BLOG: Yes, the album cover is dead

Noted designers mourn the LPs passing

In Sunday's Independent, two legendary album cover designers, Peter Saville and Sir Peter Blake, have pronounced that album art "is dead."

Saville is famous for the iconic artwork of Joy Division and New Order, who he worked with extensively. He is also responsible for covers for Pulp, Suede and Roxy Music.

"We have a social disaster on our hands," says Saville. "The things that pop music was there to do for us have all been done...there's nothing to rail against now. When I was 15, in the North-west of England...the record cover was like a picture window to another world. Seeing an Andy Warhol illustration on a Velvet Underground album was a revelation...It was the art of our generation...true pop art."

Sir Peter Blake, who designed what is widely regarded as the most important album sleeve in history, for The Beatles' Sgt. Pepper's Lonely Hearts Club Band, says, "It [album art] survived from the LP to the CD, but...If that becomes obsolete then I guess album art won't exist. I think it would be a big loss."

Even veteran keyboard player Rick Wakeman (no stranger to excessive fold-out album jackets) weighed in: "With downloads and everything...It's just killing the whole art side of music stone dead. To be quite honest, unless you have 20-20 vision it's very hard to read anything written on a CD cover. There was something very special about [vinyl] albums...It's a great shame."

Running home with Quadrophenia

I admit, I understand what Saville and the others are articulating quite intimately. I remember what it was like to be a teenager and running home with my copy of Quadrophenia (which came with an elaborate and artfully done booklet detailing the album's themes), tearing the whole thing open and losing myself in the music and images. It was magic, it was special. Homework could wait, everything could wait - I had The Who and all these glorious photos.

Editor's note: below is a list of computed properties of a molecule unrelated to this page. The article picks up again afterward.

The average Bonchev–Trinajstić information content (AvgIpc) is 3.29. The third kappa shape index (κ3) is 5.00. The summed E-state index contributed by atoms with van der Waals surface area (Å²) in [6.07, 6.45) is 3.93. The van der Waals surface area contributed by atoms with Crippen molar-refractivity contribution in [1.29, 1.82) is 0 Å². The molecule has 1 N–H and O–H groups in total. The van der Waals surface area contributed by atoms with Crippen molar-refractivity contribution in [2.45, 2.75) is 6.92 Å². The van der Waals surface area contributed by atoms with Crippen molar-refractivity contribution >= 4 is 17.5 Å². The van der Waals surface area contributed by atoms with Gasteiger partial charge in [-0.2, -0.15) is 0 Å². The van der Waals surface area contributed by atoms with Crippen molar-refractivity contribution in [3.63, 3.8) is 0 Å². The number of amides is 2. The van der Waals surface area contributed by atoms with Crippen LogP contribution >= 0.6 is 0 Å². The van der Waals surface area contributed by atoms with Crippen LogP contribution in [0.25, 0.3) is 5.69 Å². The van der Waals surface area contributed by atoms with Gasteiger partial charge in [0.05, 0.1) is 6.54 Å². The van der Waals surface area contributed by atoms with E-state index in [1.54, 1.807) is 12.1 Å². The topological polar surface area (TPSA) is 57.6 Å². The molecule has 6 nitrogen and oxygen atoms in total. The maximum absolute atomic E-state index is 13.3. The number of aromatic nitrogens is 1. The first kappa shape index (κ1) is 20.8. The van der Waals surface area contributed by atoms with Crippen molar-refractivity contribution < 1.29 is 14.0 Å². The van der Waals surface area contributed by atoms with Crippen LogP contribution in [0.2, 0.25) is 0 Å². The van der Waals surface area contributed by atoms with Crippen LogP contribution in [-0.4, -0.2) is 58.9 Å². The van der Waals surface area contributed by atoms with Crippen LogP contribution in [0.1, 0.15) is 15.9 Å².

Exile On Main St. - I must've studied those dual jackets for hours, for days! And it even came with postcards with the band dressed in riverboat finery. Only a fool would actually rip them apart and mail them. Those were precious souveniers, meant to be stowed away for the ages. Conversely, what a bummer it was when you got an album - even a masterpiece - like Led Zeppelin IV - with only some photo of an old guy on the front and a Tolkien-esque painting on the inside. Grossly unfair - where was the band?

But that was, as they say, back in the day. How would I have felt if I had the Internet and almost total access to my favorite bands on a daily basis? Exclusive photos, blogs, tour dates, streaming tracks, downloads, behind-the-scenes videos? Do you really think today's music lovers, a 15-year-old fan of Linkin Park, say, would be content with just a square piece of cardboard? I think not.

Yes, the album cover is dead. But what we have now is, dare I say it, bigger and better. To have been a teenager and have the chance to download behind-the-scenes studio footage of The Who making Who's Next? Now, that would've been nirvana. You can't tell me otherwise.

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